Holocaust Memorial Day

They will never be silent

By Barry Langford, January 29, 2015

The recent atrocities in Paris – the shocking yet all-too-familiar sight of European Jews murdered, yet again, simply for being Jews – made this year's Holocaust Memorial Day ceremonies even more poignant and sombre. And alongside the spectre of old hatreds clothed in new ideologies walk others, less lurid but more inexorable: time itself, and its companion, silence.

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Legacy that will be in safe hands for generations

By Karen Pollock, January 29, 2015

On Tuesday this week, thousands gathered in the freezing snow at Auschwitz, to commemorate one of the darkest anniversaries in our history.

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The ones that fought back

By Maryana Greenberg, January 29, 2015

For decades the history of our people in the Second World War has only focused on the tragic losses of the lives of million of our ancestors.

The Holocaust is an ever-present part of our collective past; but one aspect that is often neglected in society and even our own reflections on the events of the Second World War is the role that Jewish soldiers played in fighting against the Nazi regime.

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Holocaust Commission measures - they're the right thing to do

January 29, 2015

In a normal week the announcement of a new national Holocaust memorial, a £50million spending commitment and a raft of measures aimed at extending Shoah education would have been huge news.

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To hell, and back

By Anshel Pfeffer, January 29, 2015

"I thought, maybe one day I will go into this crematorium and I will never have experienced a true love's kiss."

Standing metres from the place where her family was murdered, Auschwitz survivor Halina Birenbaum's voice trembled as she told those gathered about what went through her mind as a young girl at the death camp.

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Terezin, a nightmare where the music played on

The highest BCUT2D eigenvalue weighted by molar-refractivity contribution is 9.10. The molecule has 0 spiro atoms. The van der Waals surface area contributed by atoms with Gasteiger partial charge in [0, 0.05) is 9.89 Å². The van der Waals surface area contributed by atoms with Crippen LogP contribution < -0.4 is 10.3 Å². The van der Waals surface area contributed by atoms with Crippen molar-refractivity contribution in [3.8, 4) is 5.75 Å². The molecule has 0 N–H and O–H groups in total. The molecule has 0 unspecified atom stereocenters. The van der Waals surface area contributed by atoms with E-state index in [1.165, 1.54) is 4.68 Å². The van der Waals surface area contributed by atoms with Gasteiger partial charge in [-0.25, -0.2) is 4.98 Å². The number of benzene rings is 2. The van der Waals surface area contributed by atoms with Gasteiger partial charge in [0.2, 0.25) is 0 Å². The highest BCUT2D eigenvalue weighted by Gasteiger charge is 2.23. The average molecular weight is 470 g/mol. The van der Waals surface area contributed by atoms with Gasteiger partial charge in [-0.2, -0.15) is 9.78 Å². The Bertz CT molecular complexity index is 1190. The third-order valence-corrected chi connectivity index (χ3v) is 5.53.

By Orlando Radice, January 29, 2015

Under low-slung clouds, the voices of Moscow's Male Jewish Choir rung out across the western ghetto of Terezin.

A coronet that had not been played at the camp since the war came to melancholic life in the hands of a member of a clarinet trio.

Children performed part of Brundibar, an opera that premiered in 1944 in a building metres away.

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Charles: we must honour Shoah victims

By Josh Jackman, January 29, 2015

The Prince of Wales has described the Holocaust as "not just a Jewish tragedy, but a warning to all of us".

Addressing survivors and leading political and religious figures at the UK's national Holocaust Memorial Day ceremony at Central Hall, Westminster, on Tuesday, the prince said the Shoah was "an unparalleled tragedy and an act of evil unique in history.

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Scotland ponders the results of intolerance

By Adam Henderson, January 29, 2015

Scotland's First Minister Nicola Sturgeon told a commemorative event in Ayr that "if we understand the very worst consequences of intolerance and prejudice, we are less likely to accept them in today's society.

"Remembering the Holocaust, and subsequent genocides, is an honour we owe to the victims.

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'We were told to collect wood to burn bodies'

January 29, 2015

Catholic school pupils listened in astonishment as a survivor of Auschwitz, Buchenwald and Belsen recalled how her sister was made to dig her own grave before Nazi guards shot her dead.

Gina Turgel was addressing an HMD commemoration at La Sainte Union in Camden, having accompanied Chief Rabbi Ephraim Mirvis, who spoke about the 70th anniversary of the liberation of Auschwitz.

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'We were completely dehumanised'

By Josh Jackman, January 29, 2015

Shaking with emotion, a 91-year-old great-grandmother recalled her time in Auschwitz to an audience of London civic leaders on Monday.

Freda Wineman - whose parents and brother died in the camp - said that "in no time we were completely dehumanised.

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